are also determined for a harmonically oscillatory
circular plan form wing. As constrastedto a similar
paper by Schade, in which the acceleration potential
method was used, the present paper utilizes the con-
cept of the velocity potential. Expressions for lift,
moment, and induced drag are given and finally
specialized to the case of a slowly oscillating circu-
lar wing.



BRITISH


N-17876*

National Gas Turbine Establishment (Gt. Brit.)
A DIRECT, EASILY COMPUTABLE METHOD FOR
THE EVALUATION OF CENTRIFUGAL AND
THERMAL STRESSES IN DISCS, AND STRESS
CHANGES DUE TO PLASTIC FLOW AND CREEP.
R. L. Brooking, J. Brown and B. R. Atkins. July
1952. 68p. diagrs., 7 tabs. (NGTE R. 122)

A method is presented below by the use of which
stressing of turbine disks may be performed. It per-
mits the evaluation of stresses due both to rotation,
and to existence of a thermal gradient radially
across the disk. The method is extended to cover
the calculation of the stress changes which occur at
any point under conditions where stresses exceed the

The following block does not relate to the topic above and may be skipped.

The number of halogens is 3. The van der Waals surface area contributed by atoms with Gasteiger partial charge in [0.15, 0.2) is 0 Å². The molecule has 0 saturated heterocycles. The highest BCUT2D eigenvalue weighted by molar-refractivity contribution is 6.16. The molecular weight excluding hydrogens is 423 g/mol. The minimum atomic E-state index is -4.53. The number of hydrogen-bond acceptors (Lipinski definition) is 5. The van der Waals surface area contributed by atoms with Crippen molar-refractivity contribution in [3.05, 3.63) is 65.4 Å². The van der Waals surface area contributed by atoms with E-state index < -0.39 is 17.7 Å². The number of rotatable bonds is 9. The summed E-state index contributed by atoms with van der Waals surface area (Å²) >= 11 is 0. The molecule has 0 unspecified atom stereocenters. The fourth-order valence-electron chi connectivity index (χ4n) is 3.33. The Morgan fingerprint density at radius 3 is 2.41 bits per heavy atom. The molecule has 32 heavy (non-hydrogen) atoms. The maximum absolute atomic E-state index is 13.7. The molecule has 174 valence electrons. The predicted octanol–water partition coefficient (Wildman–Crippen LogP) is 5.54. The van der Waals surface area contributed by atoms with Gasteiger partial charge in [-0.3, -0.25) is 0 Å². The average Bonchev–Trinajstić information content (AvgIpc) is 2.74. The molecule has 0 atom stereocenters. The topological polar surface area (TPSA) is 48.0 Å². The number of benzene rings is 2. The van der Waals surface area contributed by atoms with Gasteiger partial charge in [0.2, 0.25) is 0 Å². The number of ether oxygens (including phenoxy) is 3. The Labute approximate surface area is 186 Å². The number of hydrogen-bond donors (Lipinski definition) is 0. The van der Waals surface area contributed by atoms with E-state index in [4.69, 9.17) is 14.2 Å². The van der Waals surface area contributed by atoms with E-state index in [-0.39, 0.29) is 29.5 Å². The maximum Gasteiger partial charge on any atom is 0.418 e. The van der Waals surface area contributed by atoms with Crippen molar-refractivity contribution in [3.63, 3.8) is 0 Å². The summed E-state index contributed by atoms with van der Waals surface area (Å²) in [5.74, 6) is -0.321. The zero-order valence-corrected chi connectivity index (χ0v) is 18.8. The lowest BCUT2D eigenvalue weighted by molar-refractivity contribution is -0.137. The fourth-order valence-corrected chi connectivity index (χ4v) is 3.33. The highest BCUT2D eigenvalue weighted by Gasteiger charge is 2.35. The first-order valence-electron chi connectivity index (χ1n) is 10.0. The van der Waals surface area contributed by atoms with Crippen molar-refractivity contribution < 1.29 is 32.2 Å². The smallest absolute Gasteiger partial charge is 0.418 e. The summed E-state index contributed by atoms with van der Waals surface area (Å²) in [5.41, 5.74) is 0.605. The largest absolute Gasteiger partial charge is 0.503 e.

elastic limit of the disk material (plastic flow), or
where the disk is rotating for long periods of time
under given conditions (creep). The method is a
direct one in that it involves neither initial stress
assumptions nor successive approximations. It may
be described as a small-difference, step-by-step
method, and can be set out in an easily computable


3


form, the operation of which requires little mathe-
matical knowledge. Two examples of the application
of the method are given. One treats an aeroengine
turbine disk in which the stress changes due to
plastic flow are included, and the results obtained by
this are compared with those obtained using a some-
what more mathematical method due to Prof. Hartree.
Good agreement is exhibited. The second example
shows the evaluation of the stress distribution in a
rotor after 10,000 hours under steady running condi-
tions, the latter example showing also the application
to this problem of a current theory on creep data.


N-20200*

National Gas Turbine Establishment (Gt. Brit.)
THE RELATIONSHIP BETWEEN THE CREEP AND
TENSILE PROPERTIES AT ELEVATED TEMPER-
ATURE OF NIMONIC 80. A. Graham and K. F. A.
Walles. August 1952. 45p. diagrs., 9 tabs.
(NGTE R. 100)

A variety of empirical formulas is available to rep-
resent the effect of stress, time, rate, and temper-
ature, on deformation, and the report describes the
experimental side of an attempt to combine the more
promising of them into a comprehensive theory